Our 8th season of Boston Bridge opened with a stimulating and thought-provoking presentation by Maureen Bisognano. Maureen founded “What Matters To You” (www.WMTY.world) and she shared its inception and so many success stories with us. WMTY is a global movement that has positive health outcomes for older adults. Instead of asking “What is the matter?”, we need to be empathetic and ask, “What Matters to You?” Maureen urged us to adopt this in both our professional and personal lives. Thank you Maureen for an inspiring talk.
- Please send any job openings and announcements of events of interest to firstname.lastname@example.org.
- While it is clear that COVID-19 will be a factor in our lives for a while, it also seems obvious that older adults will be facing longer-term changes. Two such changes are the use of telehealth for older adults on Medicare, and the need for more geriatricians.
- The FrameWorks Institute acknowledged that the COVID-19 pandemic is exacerbating ageism that has always existed. But they also explain how using specific strategies can stem the tide of ageism. Read their 2014 study and strategies.
- The FrameWorks Institute, known specifically for its help in re-framing issues to make them more positive for the common good, also shares strategies to use when facing difficult issues and tough times such as COVID-19. Read and share with colleagues!
- The New York Times reports that a blood test for Alzheimer’s Disease is being tested with positive results. Better testing (including determining whether patients with dementia have Alzheimer’s disease or other dementia-related issues) might be available within 2-3 years.
- Two studies at the Alzheimer’s Association International Conference reported that both flu and pneumonia vaccines may lower the risk of contracting Alzheimer’s disease.
- The University of Michigan Institute for Healthcare Policy and Innovation, with support from AARP, conducted a poll of 2,200 older adults age 50-80. 80% of those polled report having experienced ageism, yet 88% report being happier as they age.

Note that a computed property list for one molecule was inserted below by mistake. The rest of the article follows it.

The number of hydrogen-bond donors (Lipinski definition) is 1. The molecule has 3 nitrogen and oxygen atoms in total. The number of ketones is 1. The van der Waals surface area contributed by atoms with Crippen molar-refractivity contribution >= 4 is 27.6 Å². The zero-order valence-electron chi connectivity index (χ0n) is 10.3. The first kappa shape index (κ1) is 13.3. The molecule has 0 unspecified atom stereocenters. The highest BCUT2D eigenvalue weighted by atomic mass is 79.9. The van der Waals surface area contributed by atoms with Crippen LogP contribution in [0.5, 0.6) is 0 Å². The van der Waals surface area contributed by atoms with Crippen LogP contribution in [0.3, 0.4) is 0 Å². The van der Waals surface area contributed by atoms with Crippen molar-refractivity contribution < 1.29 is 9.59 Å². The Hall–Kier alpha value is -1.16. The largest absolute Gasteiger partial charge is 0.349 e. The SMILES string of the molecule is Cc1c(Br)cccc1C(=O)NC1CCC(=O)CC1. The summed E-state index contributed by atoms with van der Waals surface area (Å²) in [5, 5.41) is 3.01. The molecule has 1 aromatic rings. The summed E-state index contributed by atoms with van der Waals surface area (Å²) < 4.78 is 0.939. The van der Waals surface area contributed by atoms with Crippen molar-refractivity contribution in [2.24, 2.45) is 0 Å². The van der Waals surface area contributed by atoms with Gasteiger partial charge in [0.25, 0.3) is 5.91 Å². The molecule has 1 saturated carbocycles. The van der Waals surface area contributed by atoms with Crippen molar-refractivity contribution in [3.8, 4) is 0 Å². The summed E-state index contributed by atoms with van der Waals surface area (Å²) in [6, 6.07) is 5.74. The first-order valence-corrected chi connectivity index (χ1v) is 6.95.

- Genetics has had a transformation in the last few years. Can it also tell us why some people live longer and better than others? The American Federation for Aging Research has conducted studies on centenarians and superagers and suggests drugs to live longer and healthier are being developed.
- Telemedicine has been important to taking care of older adults during the pandemic. As reported in the ASA Generations SmartBrief, Consumer Health Day suggests that telemedicine is here to stay and shares tips about telemedicine for older adults.
- Baby Boomers seem to show greater cognitive decline as they age than other age cohorts. This is a reversal of past trends in dementia studies. Find out why.
- While everyone seems to be facing financial concerns during the COVID-19 pandemic, older adults, especially those still working, are affected even more. The Boston Globe provides links to various reports on this issue.
- During the pandemic, subsidized housing has made efforts to check on people daily to insure their health and well-being. Yet, despite best efforts, older adults are dying unnoticed, and alone. ProPublica Illinois reports should be a wake-up call for every city and town in the US.
- If the pandemic experience has any positive outcome for older adults, it might be that addressing the issue of isolation at living facilities is crucial. Are there ways to build or renovate facilities that create community even within situations that seem isolating? This Next Avenue article gives six issues that can and should be addressed.
- Having recently celebrated the 100th anniversary of women’s suffrage/the 19th Amendment, and the importance of the Black Lives Matter Movement emphasizing the need for justice concerning systemic racism in America, this November’s election is crucial for our country. Rewire, a non-profit journalism website by the Twin Cities PBS station, reviews a book entitled She Votes – which could be an incentive to remind everyone you know to vote!
- Please log on to the website www.wmty.world to see what Maureen Bisognano was sharing at our virtual meeting. While we may not understand the languages, we will understand the message. Try to pass this information on and make empathy a significant part of our work with older adults.
Stay well and healthy. We look forward to “seeing” you again at our October 21st meeting.
Colleen Morrissey and Barbara Friedman, Boston Bridge Board Members